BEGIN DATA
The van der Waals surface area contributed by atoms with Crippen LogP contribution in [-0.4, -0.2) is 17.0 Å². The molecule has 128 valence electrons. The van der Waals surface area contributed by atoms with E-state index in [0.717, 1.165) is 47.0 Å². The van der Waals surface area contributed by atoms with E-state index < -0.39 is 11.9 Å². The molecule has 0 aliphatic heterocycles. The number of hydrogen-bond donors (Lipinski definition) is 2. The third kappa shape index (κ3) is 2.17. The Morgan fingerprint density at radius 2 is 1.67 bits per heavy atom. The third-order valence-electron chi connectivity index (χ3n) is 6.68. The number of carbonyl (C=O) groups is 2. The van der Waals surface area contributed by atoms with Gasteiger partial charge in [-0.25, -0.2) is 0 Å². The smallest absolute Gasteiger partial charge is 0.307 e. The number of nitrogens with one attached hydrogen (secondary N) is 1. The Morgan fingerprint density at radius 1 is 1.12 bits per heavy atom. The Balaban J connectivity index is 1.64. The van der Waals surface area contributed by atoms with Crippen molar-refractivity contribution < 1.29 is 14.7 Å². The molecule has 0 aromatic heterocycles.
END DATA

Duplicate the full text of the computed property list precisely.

The van der Waals surface area contributed by atoms with Crippen LogP contribution in [-0.4, -0.2) is 17.0 Å². The molecule has 128 valence electrons. The van der Waals surface area contributed by atoms with E-state index in [0.717, 1.165) is 47.0 Å². The van der Waals surface area contributed by atoms with E-state index < -0.39 is 11.9 Å². The molecule has 0 aliphatic heterocycles. The number of hydrogen-bond donors (Lipinski definition) is 2. The third kappa shape index (κ3) is 2.17. The Morgan fingerprint density at radius 2 is 1.67 bits per heavy atom. The third-order valence-electron chi connectivity index (χ3n) is 6.68. The number of carbonyl (C=O) groups is 2. The van der Waals surface area contributed by atoms with Gasteiger partial charge in [-0.25, -0.2) is 0 Å². The smallest absolute Gasteiger partial charge is 0.307 e. The number of nitrogens with one attached hydrogen (secondary N) is 1. The Morgan fingerprint density at radius 1 is 1.12 bits per heavy atom. The Balaban J connectivity index is 1.64. The van der Waals surface area contributed by atoms with Crippen molar-refractivity contribution < 1.29 is 14.7 Å². The molecule has 0 aromatic heterocycles.